HONOLULU (CBS SF/AP) — Hawaii residents prepared for what could be the first hurricane to hit the state in more than 22 years strengthened and will likely make landfall on the Big Island Thursday afternoon and Hurricane Julio–which strengthened into a Category 2 storm–was is swirling closely behind.
Many Bay Area travelers, however, remain undaunted and are still headed for the islands.
Hawaiian Airlines waived reservation change fees and fare differences for passengers who needed to alter travel plans Thursday and Friday because of the storms. Hawaiian Airlines spokeswoman Ann Botticelli said hundreds of inquires poured in from customers seeking to change their flights.
Apprehensive passengers are being offered free cancellations at the Mineta San Jose International Airport, where most flights remained on schedule, Thursday morning. But many told KCBS’ Tim Ryan that they were determined to make the trip.
Rhonda Gallegos, of San Jose, said she was attending a friend’s marriage ceremony in Kona.
“It’s going to be a very rainy wedding,” she said. “But you know, to be honest, I wouldn’t miss it for the world–she’s marrying the love of her life after 28 years.”
There was a one flight departing from San Francisco International Airport that was cancelled.
State officials are assuring the islands are ready and people should prepare but not panic. Tourists wonder whether their flights and activities would be disrupted and tried to get in some last-minute beach time before the surf’s up, but ugly. And residents are making bottled water tougher to find than a cheap fruity cocktail.
Hurricane Iselle was expected to arrive on the Big Island on Thursday evening, bringing heavy rains, winds gusting up to 85 mph and flooding in some areas. Weather officials changed their outlook on the system Wednesday after seeing it get a little stronger, giving it enough oomph to stay a hurricane as it reaches landfall.
“What ended up happening is the storm has resurged just enough to keep its hurricane strength,” said Mike Cantin, a meteorologist with the National Weather Service.
Cantin said that means stronger winds of 60 to 70 mph, though rainfall estimates of 5 inches to 8 inches in a short time frame remained unchanged.
“Not a major hurricane, but definitely enough to blow things around,” he said.
Iselle loomed about 350 miles east of Hilo early Thursday, with sustained winds of 85 mph and traveling about 18 mph.
Cantin said the Big Island’s size and terrain would help break up the hurricane, weakening it into a tropical storm as it passes Maui and Oahu late Thursday and early Friday.
“The volcanoes on the Big Island will do a number on the system,” he said.
Hurricane Julio, meanwhile, swirled closely behind with maximum winds whipping at 100 mph. The National Hurricane Center said it expected the storm to strengthen even more Thursday before gradually weakening by Thursday night. That weakening is expected to continue into the weekend.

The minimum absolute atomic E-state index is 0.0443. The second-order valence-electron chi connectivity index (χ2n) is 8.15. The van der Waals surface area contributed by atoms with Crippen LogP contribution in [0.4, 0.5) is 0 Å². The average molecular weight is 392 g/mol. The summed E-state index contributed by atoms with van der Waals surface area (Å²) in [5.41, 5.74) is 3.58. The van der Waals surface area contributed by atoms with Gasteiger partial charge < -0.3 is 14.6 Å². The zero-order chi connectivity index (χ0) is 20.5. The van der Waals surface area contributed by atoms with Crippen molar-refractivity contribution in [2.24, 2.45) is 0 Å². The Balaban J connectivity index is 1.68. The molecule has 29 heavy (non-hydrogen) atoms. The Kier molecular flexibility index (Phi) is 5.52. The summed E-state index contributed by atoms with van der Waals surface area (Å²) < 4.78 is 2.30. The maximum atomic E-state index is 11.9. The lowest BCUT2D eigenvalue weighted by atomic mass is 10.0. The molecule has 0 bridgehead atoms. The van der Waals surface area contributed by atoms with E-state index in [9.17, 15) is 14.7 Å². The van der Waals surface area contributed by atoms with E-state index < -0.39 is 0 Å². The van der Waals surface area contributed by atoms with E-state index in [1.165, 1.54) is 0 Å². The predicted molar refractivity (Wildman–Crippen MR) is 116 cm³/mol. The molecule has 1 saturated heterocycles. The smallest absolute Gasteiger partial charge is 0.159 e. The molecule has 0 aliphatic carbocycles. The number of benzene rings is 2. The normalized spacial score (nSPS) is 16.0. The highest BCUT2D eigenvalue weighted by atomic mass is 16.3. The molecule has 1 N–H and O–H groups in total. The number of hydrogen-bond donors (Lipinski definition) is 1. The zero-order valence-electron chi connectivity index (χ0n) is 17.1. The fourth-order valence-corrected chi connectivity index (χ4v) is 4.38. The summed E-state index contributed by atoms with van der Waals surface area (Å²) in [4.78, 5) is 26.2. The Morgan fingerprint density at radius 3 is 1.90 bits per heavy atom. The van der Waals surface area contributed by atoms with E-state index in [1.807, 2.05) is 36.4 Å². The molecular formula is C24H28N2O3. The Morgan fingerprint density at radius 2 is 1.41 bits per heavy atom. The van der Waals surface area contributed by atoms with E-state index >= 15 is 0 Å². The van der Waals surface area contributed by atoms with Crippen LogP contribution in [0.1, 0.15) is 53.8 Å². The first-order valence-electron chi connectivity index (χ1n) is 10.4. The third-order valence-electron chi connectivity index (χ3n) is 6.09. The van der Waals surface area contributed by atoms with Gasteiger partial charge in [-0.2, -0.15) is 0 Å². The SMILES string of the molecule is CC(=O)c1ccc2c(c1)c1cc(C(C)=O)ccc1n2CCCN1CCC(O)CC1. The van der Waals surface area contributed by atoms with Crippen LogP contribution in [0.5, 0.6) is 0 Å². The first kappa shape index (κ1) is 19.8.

Hawaii has been directly hit by hurricanes only three times since 1950, though the region has had 147 tropical cyclones over that time. The last time Hawaii was hit with a tropical storm or hurricane was in 1992, when Hurricane Iniki killed six people and destroyed more than 1,400 homes in Kauai, said meteorologist Eric Lau.
The two hurricanes have disrupted tourism, prompted flash flood warnings and led to school closures. Gov. Neil Abercrombie, meanwhile, signed an emergency proclamation allowing officials to tap into a disaster fund set aside by the state Legislature.
“The sole purpose is to see to it the health and safety of the people of Hawaii is first and foremost,” Abercrombie said at a news conference surrounded by his cabinet members.
It wasn’t immediately clear what financial impact the storms would have on the state’s tourism industry, a key economic driver.
Hawaii residents also have had to adjust. Stores have seen long lines this week as people brace themselves.
Some are voting early in primary elections that close Saturday. The elections include several marquee races, including congressional and gubernatorial races. Abercrombie —who is running for re-election in a tight Democratic primary — said the election is expected to move forward as planned as of Wednesday afternoon.
Also, education officials said public schools on the Big Island, Maui, Molokai and Lanai will be closed Thursday.
The storms are rare but not unexpected in years with a developing El Nino, a change in ocean temperature that affects weather around the world.
Ahead of this year’s hurricane season, weather officials warned that the wide swath of the Pacific Ocean that includes Hawaii could see four to seven tropical cyclones this year.
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